By Bob Garver
I love the original Wes Craven “Scream” from 1996. Not only do I count it among my favorite horror movies of all time, but it’s also one of my favorite comedies. The Ghostface mask worn by the film’s killers has given me plenty of sleepless nights, and I consider some of its jumps scares to be among the best in cinema history. Then there’s all the reflexive humor about the characters being trapped in a horror movie and needing to follow certain “rules” to stay alive. Add in some likable, memorable characters (I even have a soft spot for Rose McGowen’s Tatum, though some fans can’t see past a bad decision that leads to her death), and you’ve got a true modern classic.
I didn’t much care for the sequels, though. The subsequent films could never come up with characters, jokes, or kills that could match the magic of the original. But now there is a “re-quel” version of “Scream” is in theaters, and it comes the closest to recapturing my love for the 1996 film.
Perhaps the biggest surprise in the original “Scream” was the death of the heavily-promoted Drew Barrymore in the opening scene in the film. In the 2022 “Scream,” the biggest surprise comes just after the opening scene, where Tara (Jenny Ortega) is attacked by Ghostface. I came to really care about the character in an awfully short time, with her making selfless decisions and admiring horror movies that aren’t all about blood and guts.
The return of Ghostface brings Tara’s sister and new main character Sam (Melissa Barrera) back to the town of Woodsboro. Sam is the daughter of Billy Loomis (Skeet Ulrich), one of the killers from the original film. She’s allowed her parentage to ruin her life, and she expresses her frustration in a surprisingly emotional sequence for a series largely associated with gore and smart-aleck humor. She arrives with her well-meaning boyfriend Richie (Jack Quaid) in tow, and quickly acclimates herself with Tara’s circle of friends, including Amber (Mikey Madison), Chad (Mason Gooding), Mindy (Jasmine Savoy Brown), Liv (Sonia Ben Ammar), and the groaningly-named Wes (Dylan Minnette). Sam, and to a lesser degree Tara, are great new characters, but most of the others fall flat. Amber says that Liv is “too boring” to be the killer at one point, and from the audience, I heckled, “that could be any of you.” These movies lend themselves well to heckling.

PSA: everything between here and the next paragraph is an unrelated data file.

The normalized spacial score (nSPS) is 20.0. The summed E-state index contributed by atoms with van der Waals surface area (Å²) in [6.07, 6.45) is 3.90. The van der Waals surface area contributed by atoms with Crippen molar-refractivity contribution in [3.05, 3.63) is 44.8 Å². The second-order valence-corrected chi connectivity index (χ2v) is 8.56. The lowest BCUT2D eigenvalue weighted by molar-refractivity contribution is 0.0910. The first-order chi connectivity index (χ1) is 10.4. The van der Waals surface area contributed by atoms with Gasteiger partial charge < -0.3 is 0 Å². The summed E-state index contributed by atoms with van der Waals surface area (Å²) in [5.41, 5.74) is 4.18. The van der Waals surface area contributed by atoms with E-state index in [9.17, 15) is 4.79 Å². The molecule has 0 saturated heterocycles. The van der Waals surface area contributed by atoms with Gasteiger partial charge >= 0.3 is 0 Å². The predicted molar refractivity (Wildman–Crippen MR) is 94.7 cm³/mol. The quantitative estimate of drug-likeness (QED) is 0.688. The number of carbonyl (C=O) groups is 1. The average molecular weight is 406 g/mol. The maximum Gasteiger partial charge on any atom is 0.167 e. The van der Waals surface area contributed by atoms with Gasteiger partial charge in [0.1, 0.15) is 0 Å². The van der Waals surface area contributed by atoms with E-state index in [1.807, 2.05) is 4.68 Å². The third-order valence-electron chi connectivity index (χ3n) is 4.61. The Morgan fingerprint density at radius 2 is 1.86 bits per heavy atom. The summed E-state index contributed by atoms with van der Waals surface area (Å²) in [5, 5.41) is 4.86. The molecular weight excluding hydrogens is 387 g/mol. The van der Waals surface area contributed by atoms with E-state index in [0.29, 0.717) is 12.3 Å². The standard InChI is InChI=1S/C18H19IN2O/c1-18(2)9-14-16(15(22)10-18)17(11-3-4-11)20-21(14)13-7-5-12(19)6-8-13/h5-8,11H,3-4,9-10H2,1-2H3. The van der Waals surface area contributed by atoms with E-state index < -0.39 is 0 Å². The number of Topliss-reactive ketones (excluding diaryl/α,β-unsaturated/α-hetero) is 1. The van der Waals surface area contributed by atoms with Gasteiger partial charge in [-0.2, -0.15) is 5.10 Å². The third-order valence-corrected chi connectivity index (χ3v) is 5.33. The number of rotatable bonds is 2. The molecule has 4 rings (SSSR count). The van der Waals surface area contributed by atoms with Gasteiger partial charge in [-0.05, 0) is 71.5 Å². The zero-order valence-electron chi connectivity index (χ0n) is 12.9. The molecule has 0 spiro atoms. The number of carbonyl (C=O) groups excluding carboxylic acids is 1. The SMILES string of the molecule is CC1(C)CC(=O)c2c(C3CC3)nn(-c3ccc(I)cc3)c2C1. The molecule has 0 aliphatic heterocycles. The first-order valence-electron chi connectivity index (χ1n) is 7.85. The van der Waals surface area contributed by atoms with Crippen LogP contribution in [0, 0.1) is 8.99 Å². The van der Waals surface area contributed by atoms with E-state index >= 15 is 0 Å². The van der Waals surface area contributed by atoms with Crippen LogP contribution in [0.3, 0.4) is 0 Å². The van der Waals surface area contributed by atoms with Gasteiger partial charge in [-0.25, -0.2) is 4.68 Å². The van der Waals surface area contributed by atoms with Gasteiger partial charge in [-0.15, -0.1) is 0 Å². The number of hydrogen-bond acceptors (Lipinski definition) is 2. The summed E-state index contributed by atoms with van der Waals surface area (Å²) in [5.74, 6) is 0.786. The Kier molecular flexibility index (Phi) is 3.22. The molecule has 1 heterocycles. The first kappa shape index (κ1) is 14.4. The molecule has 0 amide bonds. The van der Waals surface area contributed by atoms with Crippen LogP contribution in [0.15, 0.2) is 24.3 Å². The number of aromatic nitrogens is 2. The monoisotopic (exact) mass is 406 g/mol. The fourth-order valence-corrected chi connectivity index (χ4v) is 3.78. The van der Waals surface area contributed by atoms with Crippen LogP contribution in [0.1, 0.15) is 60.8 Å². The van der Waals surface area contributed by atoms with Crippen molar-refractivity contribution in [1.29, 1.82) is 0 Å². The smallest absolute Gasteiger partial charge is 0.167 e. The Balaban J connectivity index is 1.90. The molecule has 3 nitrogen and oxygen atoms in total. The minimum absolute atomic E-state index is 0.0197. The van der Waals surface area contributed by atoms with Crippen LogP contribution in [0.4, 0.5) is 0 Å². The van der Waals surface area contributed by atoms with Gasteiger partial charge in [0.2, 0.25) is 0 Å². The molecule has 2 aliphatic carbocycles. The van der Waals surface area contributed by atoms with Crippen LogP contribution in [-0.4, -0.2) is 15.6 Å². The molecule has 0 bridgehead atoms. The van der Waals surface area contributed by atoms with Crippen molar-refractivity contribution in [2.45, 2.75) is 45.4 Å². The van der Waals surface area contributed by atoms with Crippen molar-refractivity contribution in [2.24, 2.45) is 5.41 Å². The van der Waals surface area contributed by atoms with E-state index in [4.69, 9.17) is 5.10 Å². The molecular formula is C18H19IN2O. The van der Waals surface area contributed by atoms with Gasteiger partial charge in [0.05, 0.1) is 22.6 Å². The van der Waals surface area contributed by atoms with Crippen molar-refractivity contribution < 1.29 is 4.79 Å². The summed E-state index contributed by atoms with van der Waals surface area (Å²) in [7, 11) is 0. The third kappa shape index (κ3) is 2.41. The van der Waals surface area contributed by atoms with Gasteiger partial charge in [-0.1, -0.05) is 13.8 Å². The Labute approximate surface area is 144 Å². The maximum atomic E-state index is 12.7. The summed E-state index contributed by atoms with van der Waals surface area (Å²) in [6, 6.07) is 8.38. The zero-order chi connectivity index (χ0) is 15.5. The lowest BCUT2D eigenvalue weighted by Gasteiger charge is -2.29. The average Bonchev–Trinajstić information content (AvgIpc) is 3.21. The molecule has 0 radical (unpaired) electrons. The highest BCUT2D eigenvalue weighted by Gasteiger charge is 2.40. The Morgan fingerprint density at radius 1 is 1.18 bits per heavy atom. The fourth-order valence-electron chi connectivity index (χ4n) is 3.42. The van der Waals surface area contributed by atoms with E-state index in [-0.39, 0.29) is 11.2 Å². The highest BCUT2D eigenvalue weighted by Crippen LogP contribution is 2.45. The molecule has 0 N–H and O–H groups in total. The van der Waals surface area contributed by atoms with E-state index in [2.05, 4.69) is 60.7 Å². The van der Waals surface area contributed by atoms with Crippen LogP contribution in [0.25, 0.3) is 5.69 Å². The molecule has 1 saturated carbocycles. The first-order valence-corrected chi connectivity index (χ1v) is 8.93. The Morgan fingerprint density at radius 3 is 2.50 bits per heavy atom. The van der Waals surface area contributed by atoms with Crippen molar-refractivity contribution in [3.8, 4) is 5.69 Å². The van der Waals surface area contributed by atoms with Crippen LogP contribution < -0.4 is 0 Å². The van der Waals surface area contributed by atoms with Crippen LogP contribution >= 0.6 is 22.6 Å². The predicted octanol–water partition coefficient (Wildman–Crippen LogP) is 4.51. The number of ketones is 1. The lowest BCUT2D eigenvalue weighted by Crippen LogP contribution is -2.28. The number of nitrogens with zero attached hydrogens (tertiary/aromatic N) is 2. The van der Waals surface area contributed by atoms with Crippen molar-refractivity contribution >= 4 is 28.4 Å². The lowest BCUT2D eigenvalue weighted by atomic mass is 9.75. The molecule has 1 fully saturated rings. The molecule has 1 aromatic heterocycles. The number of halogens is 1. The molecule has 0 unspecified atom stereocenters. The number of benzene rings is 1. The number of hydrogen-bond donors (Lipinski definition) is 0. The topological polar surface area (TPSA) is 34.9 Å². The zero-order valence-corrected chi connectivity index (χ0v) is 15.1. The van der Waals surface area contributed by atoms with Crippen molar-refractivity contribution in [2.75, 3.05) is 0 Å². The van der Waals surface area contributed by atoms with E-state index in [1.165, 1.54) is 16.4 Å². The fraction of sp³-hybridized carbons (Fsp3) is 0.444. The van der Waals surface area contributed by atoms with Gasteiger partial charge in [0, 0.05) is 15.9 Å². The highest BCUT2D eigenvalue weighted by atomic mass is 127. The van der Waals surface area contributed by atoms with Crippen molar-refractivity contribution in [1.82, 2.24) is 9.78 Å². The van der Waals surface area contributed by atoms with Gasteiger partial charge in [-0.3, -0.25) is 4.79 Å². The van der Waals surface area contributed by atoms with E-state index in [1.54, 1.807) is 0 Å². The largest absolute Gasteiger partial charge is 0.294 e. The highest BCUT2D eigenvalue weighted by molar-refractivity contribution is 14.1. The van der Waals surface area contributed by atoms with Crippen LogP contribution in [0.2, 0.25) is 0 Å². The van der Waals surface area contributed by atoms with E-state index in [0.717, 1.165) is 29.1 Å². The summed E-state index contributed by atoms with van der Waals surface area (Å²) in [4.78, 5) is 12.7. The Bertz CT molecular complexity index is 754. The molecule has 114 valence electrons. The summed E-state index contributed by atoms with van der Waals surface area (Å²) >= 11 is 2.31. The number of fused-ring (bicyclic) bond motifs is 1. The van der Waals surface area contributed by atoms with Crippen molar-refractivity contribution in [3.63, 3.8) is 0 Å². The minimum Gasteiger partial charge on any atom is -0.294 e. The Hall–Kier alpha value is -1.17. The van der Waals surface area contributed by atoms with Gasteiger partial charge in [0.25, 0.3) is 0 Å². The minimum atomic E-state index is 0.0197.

Fortunately, the film knows that we aren’t really here for the new kids. It’s not long before we get the return of series stalwarts Dewey (David Arquette), Gale (Courtney Cox), an original main character Sidney Prescott (Neve Campbell). They can be in the movie, but the movie can’t be “about” them, so sayeth the rules of the re-quel.
All the pieces are in place for a great slasher, and while I can’t say I agree with all the moves they make, the movie does a lot right. There are some fun detours, like Dewey riding in a car with a determined Sam and thinking he might have better chances against Ghostface. But the movie can’t quite stick the landing in the third act, with too much attention given to uninteresting characters and the identity of the killer(s) may be chosen at random by dartboard for all the sense it makes. Still, this is a worthy successor to the 1996 film, which is more than I can say for the three preceding sequels. It is the first “Scream” not to be directed by the late Wes Craven (it is credited to Matt Bettinelli-Olpin and Tyler Gillett) and it seems they understand the series better now than he did in later installments.
“Scream” is rated R for strong bloody violence, language throughout, and some sexual references. Its running time is 114 minutes.
Contact Bob Garver at firstname.lastname@example.org.